AIDS and Behavior

, Volume 13, Issue 6, pp 1222–1232

The Effects of HIV Stigma on Health, Disclosure of HIV Status, and Risk Behavior of Homeless and Unstably Housed Persons Living with HIV

Authors

    • Division of HIV/AIDS PreventionNational Center for HIV/AIDS, Viral Hepatitis, STD, and TB Prevention, Centers for Disease Control and Prevention
  • Sherri L. Pals
    • Division of HIV/AIDS PreventionNational Center for HIV/AIDS, Viral Hepatitis, STD, and TB Prevention, Centers for Disease Control and Prevention
  • Daniel P. Kidder
    • Division of HIV/AIDS PreventionNational Center for HIV/AIDS, Viral Hepatitis, STD, and TB Prevention, Centers for Disease Control and Prevention
  • Cari Courtenay-Quirk
    • Division of HIV/AIDS PreventionNational Center for HIV/AIDS, Viral Hepatitis, STD, and TB Prevention, Centers for Disease Control and Prevention
  • David R. Holtgrave
    • Department of HealthBehavior and Society, Johns Hopkins Bloomberg School of Public Health
Original Paper

DOI: 10.1007/s10461-008-9455-4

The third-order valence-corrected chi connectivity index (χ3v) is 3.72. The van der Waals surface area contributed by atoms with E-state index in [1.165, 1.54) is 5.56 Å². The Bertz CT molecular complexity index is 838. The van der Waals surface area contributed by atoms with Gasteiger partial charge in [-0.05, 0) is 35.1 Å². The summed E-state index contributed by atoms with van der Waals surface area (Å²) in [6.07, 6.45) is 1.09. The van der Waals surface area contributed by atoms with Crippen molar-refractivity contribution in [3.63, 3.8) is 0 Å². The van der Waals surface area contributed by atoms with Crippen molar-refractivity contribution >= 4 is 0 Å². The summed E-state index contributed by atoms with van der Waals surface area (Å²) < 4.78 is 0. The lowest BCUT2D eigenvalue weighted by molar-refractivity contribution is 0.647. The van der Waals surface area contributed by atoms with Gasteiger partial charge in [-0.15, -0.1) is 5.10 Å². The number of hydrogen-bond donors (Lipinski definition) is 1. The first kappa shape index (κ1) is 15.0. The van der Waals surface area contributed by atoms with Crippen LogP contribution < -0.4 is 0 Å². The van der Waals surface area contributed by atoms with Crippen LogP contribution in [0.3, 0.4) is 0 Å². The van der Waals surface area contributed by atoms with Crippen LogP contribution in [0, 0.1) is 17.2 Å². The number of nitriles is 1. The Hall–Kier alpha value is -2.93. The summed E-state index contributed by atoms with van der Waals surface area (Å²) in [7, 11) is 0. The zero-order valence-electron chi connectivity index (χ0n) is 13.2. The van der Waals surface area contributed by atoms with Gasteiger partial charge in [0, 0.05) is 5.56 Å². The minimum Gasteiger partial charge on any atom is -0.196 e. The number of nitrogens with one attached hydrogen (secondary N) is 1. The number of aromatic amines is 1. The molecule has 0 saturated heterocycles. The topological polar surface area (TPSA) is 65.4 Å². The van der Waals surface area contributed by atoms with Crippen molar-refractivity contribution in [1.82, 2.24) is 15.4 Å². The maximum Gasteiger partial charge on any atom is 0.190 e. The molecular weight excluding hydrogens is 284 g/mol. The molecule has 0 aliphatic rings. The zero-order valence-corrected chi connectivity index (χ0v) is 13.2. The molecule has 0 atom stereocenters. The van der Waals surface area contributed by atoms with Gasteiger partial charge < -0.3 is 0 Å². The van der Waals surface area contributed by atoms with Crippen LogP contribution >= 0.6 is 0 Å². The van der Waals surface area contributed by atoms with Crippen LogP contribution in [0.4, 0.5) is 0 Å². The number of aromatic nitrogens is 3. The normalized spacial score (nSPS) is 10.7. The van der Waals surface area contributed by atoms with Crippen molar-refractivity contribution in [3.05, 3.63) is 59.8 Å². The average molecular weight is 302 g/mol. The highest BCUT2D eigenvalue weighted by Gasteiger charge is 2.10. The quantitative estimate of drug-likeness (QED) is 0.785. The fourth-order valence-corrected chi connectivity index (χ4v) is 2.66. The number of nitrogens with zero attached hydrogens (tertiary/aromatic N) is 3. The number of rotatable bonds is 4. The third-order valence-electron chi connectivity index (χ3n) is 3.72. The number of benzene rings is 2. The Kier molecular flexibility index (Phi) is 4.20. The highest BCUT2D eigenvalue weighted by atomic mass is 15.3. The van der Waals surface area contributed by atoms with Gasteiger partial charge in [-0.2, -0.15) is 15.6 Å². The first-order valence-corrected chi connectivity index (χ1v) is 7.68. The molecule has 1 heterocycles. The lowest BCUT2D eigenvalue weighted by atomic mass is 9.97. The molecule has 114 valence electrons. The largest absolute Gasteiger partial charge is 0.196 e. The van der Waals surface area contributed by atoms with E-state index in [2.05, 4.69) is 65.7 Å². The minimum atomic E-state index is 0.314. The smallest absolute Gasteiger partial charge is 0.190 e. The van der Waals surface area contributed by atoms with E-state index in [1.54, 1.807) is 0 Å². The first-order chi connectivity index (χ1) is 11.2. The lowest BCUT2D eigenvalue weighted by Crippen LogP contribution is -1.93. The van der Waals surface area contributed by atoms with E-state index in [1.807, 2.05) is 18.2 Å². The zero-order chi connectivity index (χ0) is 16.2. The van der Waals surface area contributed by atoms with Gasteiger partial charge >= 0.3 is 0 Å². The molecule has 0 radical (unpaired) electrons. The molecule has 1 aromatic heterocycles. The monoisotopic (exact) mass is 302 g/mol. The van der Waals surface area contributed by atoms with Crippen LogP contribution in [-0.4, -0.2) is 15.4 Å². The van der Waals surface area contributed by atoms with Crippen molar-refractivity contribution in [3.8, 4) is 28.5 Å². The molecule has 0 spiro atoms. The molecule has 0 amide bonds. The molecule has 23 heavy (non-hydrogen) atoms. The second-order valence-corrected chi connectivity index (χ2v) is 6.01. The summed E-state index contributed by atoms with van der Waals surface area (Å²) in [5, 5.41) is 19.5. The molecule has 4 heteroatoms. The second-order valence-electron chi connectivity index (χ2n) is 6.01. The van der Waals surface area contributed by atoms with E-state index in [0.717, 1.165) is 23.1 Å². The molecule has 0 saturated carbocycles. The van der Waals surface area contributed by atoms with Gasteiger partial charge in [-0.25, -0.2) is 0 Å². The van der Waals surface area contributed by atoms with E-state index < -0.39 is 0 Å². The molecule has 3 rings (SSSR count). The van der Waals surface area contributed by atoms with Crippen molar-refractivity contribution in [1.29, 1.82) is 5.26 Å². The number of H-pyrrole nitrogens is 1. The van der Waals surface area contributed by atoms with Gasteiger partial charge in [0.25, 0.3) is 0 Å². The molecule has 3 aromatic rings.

Cite this article as:
Wolitski, R.J., Pals, S.L., Kidder, D.P. et al. AIDS Behav (2009) 13: 1222. doi:10.1007/s10461-008-9455-4

Abstract

HIV-related stigma negatively affects the lives of persons living with HIV/AIDS (PLWHA). Homeless/unstably housed PLWHA experience myriad challenges and may be particularly vulnerable to the effects of HIV-related stigma. Homeless/unstably housed PLWHA from 3 U.S. cities (N = 637) completed computer-assisted interviews that measured demographics, self-assessed physical and mental health, medical utilization, adherence, HIV disclosure, and risk behaviors. Internal and perceived external HIV stigma were assessed and combined for a total stigma score. Higher levels of stigma were experienced by women, homeless participants, those with a high school education or less, and those more recently diagnosed with HIV. Stigma was strongly associated with poorer self-assessed physical and mental health, and perceived external stigma was associated with recent non-adherence to HIV treatment. Perceived external stigma was associated with decreased HIV disclosure to social network members, and internal stigma was associated with drug use and non-disclosure to sex partners. Interventions are needed to reduce HIV-related stigma and its effects on the health of homeless/unstably housed PLWHA.

Keywords

HIV stigma Discrimination Prejudice Homelessness Access to medical care Adherence Sexual risk behavior HIV disclosure Social support

Copyright information

© Springer Science+Business Media, LLC 2008